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The Buzz: Installation Spotlight: Audio Circus

Jul 14, 2009 12:00 PM, Staff Report

Mertz Theatre, Sarasota, Fla.


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To accommodate the three-level seating chart of the historic Mertz Theatre, part of the 85,000-square-foot Florida State University Center for the Cultural Arts, Sarasota, Fla.-based Tight AV installed Nexo PS10 loud¬speakers along with PS10U-TD-V2 processors.

To accommodate the three-level seating chart of the historic Mertz Theatre, part of the 85,000-square-foot Florida State University Center for the Cultural Arts, Sarasota, Fla.-based Tight AV installed Nexo PS10 loud¬speakers along with PS10U-TD-V2 processors.

The Mertz Theatre is well-known in the Sarasota, Fla., area and to anyone who has witnessed a performance in the historic facility. In 1911, John Ringling and his wife, Mable, purchased 20 acres of waterfront property in Sarasota that was later used to house several theaters and circus museums.

The Asolo Theater was the first theater on the property and a work of art in its own right. It was originally built as a palace playhouse in Asolo, Italy, (hence the name) in 1798 to honor a 15th century exiled queen, Catherine Cornaro of Cyprus. The 500-seat theater was acquired by the Ringlings, dismantled, and moved by sea to the family’s estate in the late 1940s. It became one of the most important pieces of the Ringling Museum, noted especially for its dramatic collection of Baroque paintings, and it served as a setting for plays, concerts, lectures, and motion-picture programs.

When John Ringling died in 1936, he bequeathed his art collection, mansion, and estate to the people of the state of Florida, and the Ringling grounds became the site of the 85,000-square-foot Florida State University (FSU) Center for the Cultural Arts. A fledgling acting company known as the Asolo Repertory Theatre was founded in 1957 by faculty at FSU and began performing a summer series of plays at the Asolo Theater. In the 1980s, another turn-of-the-century elegant European 500-seat theater, originally built as the Dunfermline Opera House in Scotland in 1903, was demolished. The interior was rescued and shipped to Sarasota, where it was restored to its original façade within the FSU Center. It was renamed The Harold E. and Esther M. Mertz Theatre, after its devout patrons.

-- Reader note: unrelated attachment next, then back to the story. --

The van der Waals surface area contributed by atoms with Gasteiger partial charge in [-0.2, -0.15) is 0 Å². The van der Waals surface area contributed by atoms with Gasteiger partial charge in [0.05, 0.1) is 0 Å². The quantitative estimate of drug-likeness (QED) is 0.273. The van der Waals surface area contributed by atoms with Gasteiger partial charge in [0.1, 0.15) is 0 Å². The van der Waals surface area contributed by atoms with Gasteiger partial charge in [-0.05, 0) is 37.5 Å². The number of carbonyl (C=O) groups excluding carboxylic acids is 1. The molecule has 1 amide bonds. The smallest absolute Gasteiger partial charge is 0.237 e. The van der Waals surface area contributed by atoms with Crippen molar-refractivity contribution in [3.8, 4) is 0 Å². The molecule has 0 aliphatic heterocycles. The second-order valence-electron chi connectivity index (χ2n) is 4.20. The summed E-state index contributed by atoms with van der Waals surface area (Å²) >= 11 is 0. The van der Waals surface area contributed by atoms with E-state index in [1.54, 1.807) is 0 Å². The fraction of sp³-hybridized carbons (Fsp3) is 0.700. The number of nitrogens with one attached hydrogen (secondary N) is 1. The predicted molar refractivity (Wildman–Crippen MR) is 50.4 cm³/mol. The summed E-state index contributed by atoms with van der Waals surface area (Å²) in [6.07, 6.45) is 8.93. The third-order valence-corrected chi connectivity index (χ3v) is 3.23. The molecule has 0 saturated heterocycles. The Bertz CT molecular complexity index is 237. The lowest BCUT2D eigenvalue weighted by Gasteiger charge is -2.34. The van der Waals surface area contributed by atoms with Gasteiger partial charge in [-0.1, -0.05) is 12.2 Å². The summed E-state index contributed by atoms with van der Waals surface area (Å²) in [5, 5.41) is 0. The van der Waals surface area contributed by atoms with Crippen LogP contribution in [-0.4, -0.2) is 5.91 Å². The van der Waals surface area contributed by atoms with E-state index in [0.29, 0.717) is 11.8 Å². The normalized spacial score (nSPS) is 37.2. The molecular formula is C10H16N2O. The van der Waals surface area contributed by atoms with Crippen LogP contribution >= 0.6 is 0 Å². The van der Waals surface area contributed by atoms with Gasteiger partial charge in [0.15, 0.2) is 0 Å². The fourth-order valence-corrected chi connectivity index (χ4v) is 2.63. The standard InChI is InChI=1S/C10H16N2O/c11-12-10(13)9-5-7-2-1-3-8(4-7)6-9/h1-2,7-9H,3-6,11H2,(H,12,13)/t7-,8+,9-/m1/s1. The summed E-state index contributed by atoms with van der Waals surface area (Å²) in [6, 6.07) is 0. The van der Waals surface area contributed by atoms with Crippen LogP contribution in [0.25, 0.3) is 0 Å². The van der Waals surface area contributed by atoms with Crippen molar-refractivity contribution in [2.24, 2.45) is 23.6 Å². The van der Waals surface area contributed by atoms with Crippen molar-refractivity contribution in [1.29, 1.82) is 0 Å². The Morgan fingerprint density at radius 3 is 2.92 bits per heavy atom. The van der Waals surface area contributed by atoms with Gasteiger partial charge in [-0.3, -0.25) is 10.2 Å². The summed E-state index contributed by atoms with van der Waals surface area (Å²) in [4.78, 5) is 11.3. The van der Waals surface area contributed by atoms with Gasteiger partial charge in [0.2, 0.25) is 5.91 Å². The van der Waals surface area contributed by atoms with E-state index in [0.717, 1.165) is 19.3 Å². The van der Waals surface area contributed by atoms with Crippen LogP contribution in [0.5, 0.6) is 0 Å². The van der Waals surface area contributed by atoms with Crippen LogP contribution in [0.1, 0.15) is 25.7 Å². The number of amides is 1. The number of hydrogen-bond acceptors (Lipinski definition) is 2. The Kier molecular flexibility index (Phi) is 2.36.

By the late 1990s, the decay from deferred maintenance in the Asolo Theater had reached a critical point and the building was condemned, so the theater company took its performances to the Mertz Theatre. (The center is also home to the 153-seat Cook Theatre, which is currently being renovated.)

In 2002, Michael Edwards started as the Asolo Rep’s artistic director, and he immediately applied for a grant to update lighting and sound systems in the Mertz Theatre. Tight AV in Sarasota was hired as the contractor. That company first arranged a loudspeaker demo that included products from five different manufacturers. Measurements were taken, and Matt Parker, the Mertz Theatre sound designer, was given a critical listening session.

“The Nexo PS10s, along with PS10U-TD-V2 processor, came out on top,” says Pascal Danon of Tight AV. “The speakers more than met the sound designer’s expectations, and he was very impressed with the dynamic range, transparency, and clarity.”

The Mertz is a little more than 40ft. deep and about as wide with three levels of seating (orchestra, mezzanine, and balcony).

“A center cluster is impractical because there is no place to secure it and the levels would block the seating below them,” Parker says. “So we chose the PS10s first and foremost for the sound quality. Their coverage was ideal for the theater’s needs, not to mention they are slightly smaller than the speakers normally used for musicals. The improvement in sound was astounding, and there is more headroom, clarity, punch, and a bigger sound at lower decibels.”



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